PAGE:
This Week in News: 11/2 – 11/9

The first full week of November has come and gone, and just as the leaves are falling, so too does the news around the world. Time to see what happened this week outside the bubble.1. Ben Carson – On Friday, Politico posted a piece that attacked Republican presidential candidate Ben Carson, with a headline stating that Carson admitted from fabricating a story in which he was offered a full scholarship to West Point Academy. These claims were published in his autobiography “Gifted Hands,” published in 1990. What makes the story strange is not that it is a piece that attacks a presidential candidate over past remarks, as CNN also ran a piece on Carson’s private life the day before. Rather, the curiosity is that Politico was not all correct in their coverage: shortly after the story was published, the headline was changed to say that Carson claimed to have a scholarship offered but never applied. Other changes were made to the content of the story as well. Carson’s campaign blasted Politico for an “outright lie,” and many conservatives blasted Politico for writing what they consider to be a hit piece on the Republican front-runner.

2. Santa Claus – Despite the calendar saying November, the War on Christmas has started early. The Roosevelt Field Mall in Garden City, New York came under fire for replacing their traditional Santa meet-and-greet with what was a more inclusive display. Instead of a sleigh and a big Christmas tree, there was a large glacier, which some people stated was more out of “Star Trek” than “Saint Nicholas”

 

Reaction was swift and critical from the public. After initially making plans to alter the display so that it would include two smaller trees, the owners of the mall finally bowed to pressure and dismantled the display

3. Russia – Following up on a story brought to you by last week’s Outside the Bubble, new information in the wreckage of Metrojet Flight 9268 in Sinai is pointing towards an act of terror being the cause of the worst disaster in Russian aviation history. On November 6, Russian Premier Vladimir Putin announced that all flights between Russia and Egypt, a popular tourist destination for Russians, have been suspended until further notice. Meanwhile, US intelligence is increasingly confident that there was no mechanical failures or pilot errors, and that a bomb was the most likely cause of the accident. ISIS had immediately claimed responsibility for the downing of the plane, but was initially dismissed; should the claim be verified, it would be the terrorist organisation’s first outburst against Russia, who have stepped up their assaults on ISIS positions in recent weeks.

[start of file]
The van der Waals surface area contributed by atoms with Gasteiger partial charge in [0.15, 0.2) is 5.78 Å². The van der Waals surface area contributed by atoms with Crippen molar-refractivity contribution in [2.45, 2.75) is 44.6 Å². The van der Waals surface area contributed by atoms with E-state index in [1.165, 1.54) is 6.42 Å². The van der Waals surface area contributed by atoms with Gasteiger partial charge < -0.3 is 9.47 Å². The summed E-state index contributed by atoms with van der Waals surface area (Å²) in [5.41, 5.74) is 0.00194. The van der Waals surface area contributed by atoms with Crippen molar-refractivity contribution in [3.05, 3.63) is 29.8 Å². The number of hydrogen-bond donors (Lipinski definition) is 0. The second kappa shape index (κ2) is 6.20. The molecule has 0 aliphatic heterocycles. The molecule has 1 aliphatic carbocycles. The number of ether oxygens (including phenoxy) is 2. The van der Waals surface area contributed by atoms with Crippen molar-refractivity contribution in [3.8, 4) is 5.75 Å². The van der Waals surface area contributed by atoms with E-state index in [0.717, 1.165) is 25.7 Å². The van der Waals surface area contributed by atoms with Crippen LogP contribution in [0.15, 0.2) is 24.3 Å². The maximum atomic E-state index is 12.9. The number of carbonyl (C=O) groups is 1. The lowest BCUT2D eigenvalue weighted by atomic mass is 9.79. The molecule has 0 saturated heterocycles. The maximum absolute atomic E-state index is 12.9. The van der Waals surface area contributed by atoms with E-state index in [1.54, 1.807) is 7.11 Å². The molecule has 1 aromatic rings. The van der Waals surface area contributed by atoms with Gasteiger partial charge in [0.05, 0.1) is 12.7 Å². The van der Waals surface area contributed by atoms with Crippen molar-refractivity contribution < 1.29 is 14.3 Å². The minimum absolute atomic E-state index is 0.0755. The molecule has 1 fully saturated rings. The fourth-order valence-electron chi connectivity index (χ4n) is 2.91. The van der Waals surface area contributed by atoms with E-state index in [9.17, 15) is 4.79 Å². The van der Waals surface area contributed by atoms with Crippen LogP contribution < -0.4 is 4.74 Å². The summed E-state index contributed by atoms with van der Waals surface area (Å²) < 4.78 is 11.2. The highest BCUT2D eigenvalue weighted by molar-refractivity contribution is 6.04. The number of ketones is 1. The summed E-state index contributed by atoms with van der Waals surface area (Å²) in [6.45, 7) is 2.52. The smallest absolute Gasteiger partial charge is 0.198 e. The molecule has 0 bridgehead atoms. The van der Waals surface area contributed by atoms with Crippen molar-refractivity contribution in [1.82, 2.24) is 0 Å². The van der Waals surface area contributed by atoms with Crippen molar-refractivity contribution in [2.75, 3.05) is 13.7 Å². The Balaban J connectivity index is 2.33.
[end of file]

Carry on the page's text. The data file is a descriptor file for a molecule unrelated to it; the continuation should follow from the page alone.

4. Greg Hardy – More than a year after he was brought up on domestic violence charges, NFL defensive end Greg Hardy had his charges expunged from his record on November 5. A day later, however, Hardy came under fire again, this time after  Deadspin released photographs and records pertaining to the case, including graphic pictures of his then-girlfriend Nicole Holder. In addition to Hardy, the Dallas Cowboys, who currently have Hardy under contract, have been criticized for allowing him to play against the Philadelphia Eagles after the records of the case were released.

5. Spongebob Squarepants – Everybody’s favorite sponge from the bottom of the sea has saved many kids from boredom, and now has saved the life of at least one child. Brandon Williams, an autistic student at Barnes Intermediate School in Staten Island, was a hero when he performed the life-saving Heimlich maneuver to save a classmate from choking on an apple. Problem is that the 13-year-old never learned the maneuver…at least officially. It turns out that Williams learned it from an episode of Spongebob, where the titular hero saves Squidward from choking on his clarinet. Strangest thing is this isn’t the first time that Mr. Squarepants has taught a child the Heimlich – a similar incident happened in 2010. Watch the video below, which includes the related clip from the cartoon series.

 

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